So, on a whim, I bought a pack of Star Flux cards for our family vacation. We were camping, and I knew we’d want something to do with our evenings. As my family are all nerds like me, I figured a space opera card game would be worth a try. And boy, did I pick the right one!
First off I like simple games. My game Ground Pounders is only 13 pages and I’m quite proud of that brevity. Put simply, I don’t want to waste a lot of time pouring over rule books and then arguing with fellow players about what they mean. Nope, I just want to dive right in and have fun, and the sooner I can do that the better.
Star Flux has all the basic rules printed on one card. As you play, New Rule cards can be put down to make the game more interesting, but play never slows down as all those new rules are pretty simple as well.
Next, I have to say, I love the game’s sense of humor. Every SF trope I can think of is mocked without mercy. From the redshirts of Star Trek to the monolith of 2001:A Space Odyssey. For instance, the Goal card that combines the Unseen Force and the Robot is called “These Aren’t the Droids.” Combine the Captain and the Doctor and you get “He’s Dead”…Jim. You get the idea.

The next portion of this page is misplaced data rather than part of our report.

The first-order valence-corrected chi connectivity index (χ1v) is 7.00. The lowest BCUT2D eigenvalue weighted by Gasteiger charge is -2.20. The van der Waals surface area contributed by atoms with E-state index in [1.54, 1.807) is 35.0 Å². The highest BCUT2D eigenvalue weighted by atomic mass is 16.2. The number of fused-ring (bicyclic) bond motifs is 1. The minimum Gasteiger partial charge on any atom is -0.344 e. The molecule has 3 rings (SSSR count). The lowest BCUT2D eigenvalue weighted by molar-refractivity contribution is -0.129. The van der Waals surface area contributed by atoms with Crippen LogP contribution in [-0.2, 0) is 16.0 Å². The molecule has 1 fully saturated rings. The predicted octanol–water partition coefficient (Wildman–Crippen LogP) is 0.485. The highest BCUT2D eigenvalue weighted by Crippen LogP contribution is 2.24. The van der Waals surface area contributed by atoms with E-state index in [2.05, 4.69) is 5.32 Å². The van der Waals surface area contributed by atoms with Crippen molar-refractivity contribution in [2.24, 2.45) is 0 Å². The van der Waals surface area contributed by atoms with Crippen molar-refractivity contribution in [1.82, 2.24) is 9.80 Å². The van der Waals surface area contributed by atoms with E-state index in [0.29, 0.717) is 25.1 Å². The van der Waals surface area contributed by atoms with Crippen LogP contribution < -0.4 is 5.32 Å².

Flux, apparently, also comes in other genres; such as Zombie Flux and Monty Python Flux. Aside from the variety, there is one last thing about Flux I have to celebrate–price. When I wrote Battlefields: From Broadswords to Bullets, I did so with HO scale models in mind because their the cheapest on the market. I believe games should not be priced out of reach of the players and the makers of Flux seem to agree. Star Flux cost under ten dollars for the whole smash. To me, that’s the perfect price for a game that’s going to bring my family together for a long, long time to come.